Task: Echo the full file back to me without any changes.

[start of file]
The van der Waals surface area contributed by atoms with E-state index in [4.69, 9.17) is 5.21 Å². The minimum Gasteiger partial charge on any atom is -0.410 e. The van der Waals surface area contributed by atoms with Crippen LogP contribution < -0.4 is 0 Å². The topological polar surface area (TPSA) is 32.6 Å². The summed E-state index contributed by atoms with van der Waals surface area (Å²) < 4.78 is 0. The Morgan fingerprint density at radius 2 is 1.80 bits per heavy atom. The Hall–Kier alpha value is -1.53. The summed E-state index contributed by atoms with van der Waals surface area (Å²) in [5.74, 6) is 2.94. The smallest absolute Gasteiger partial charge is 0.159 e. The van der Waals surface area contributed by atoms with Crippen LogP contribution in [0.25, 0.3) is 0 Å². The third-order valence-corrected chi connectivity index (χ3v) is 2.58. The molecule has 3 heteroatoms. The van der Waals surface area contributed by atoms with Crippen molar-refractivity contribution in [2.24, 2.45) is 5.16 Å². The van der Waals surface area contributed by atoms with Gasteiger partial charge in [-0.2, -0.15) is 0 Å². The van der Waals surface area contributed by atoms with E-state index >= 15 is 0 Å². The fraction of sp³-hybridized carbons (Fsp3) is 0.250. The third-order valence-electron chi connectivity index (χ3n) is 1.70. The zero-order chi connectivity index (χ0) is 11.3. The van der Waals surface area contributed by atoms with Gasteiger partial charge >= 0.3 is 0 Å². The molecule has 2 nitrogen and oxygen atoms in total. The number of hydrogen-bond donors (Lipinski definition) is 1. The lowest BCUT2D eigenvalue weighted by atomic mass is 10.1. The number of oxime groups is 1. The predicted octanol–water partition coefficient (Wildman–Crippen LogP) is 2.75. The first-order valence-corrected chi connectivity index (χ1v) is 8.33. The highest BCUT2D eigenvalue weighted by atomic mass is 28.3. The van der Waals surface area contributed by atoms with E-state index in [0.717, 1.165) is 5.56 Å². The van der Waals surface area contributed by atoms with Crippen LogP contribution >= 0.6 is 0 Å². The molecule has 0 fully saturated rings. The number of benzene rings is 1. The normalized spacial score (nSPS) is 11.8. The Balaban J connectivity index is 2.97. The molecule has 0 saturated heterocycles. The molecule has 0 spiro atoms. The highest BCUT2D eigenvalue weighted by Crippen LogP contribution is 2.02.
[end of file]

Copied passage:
The van der Waals surface area contributed by atoms with E-state index in [4.69, 9.17) is 5.21 Å². The minimum Gasteiger partial charge on any atom is -0.410 e. The van der Waals surface area contributed by atoms with Crippen LogP contribution < -0.4 is 0 Å². The topological polar surface area (TPSA) is 32.6 Å². The summed E-state index contributed by atoms with van der Waals surface area (Å²) < 4.78 is 0. The Morgan fingerprint density at radius 2 is 1.80 bits per heavy atom. The Hall–Kier alpha value is -1.53. The summed E-state index contributed by atoms with van der Waals surface area (Å²) in [5.74, 6) is 2.94. The smallest absolute Gasteiger partial charge is 0.159 e. The van der Waals surface area contributed by atoms with Crippen LogP contribution in [0.25, 0.3) is 0 Å². The third-order valence-corrected chi connectivity index (χ3v) is 2.58. The molecule has 3 heteroatoms. The van der Waals surface area contributed by atoms with Crippen molar-refractivity contribution in [2.24, 2.45) is 5.16 Å². The van der Waals surface area contributed by atoms with Gasteiger partial charge in [-0.2, -0.15) is 0 Å². The van der Waals surface area contributed by atoms with E-state index >= 15 is 0 Å². The fraction of sp³-hybridized carbons (Fsp3) is 0.250. The third-order valence-electron chi connectivity index (χ3n) is 1.70. The zero-order chi connectivity index (χ0) is 11.3. The van der Waals surface area contributed by atoms with Gasteiger partial charge >= 0.3 is 0 Å². The molecule has 2 nitrogen and oxygen atoms in total. The number of hydrogen-bond donors (Lipinski definition) is 1. The lowest BCUT2D eigenvalue weighted by atomic mass is 10.1. The number of oxime groups is 1. The predicted octanol–water partition coefficient (Wildman–Crippen LogP) is 2.75. The first-order valence-corrected chi connectivity index (χ1v) is 8.33. The highest BCUT2D eigenvalue weighted by atomic mass is 28.3. The van der Waals surface area contributed by atoms with E-state index in [0.717, 1.165) is 5.56 Å². The van der Waals surface area contributed by atoms with Crippen LogP contribution >= 0.6 is 0 Å². The molecule has 0 fully saturated rings. The number of benzene rings is 1. The normalized spacial score (nSPS) is 11.8. The Balaban J connectivity index is 2.97. The molecule has 0 saturated heterocycles. The molecule has 0 spiro atoms. The highest BCUT2D eigenvalue weighted by Crippen LogP contribution is 2.02.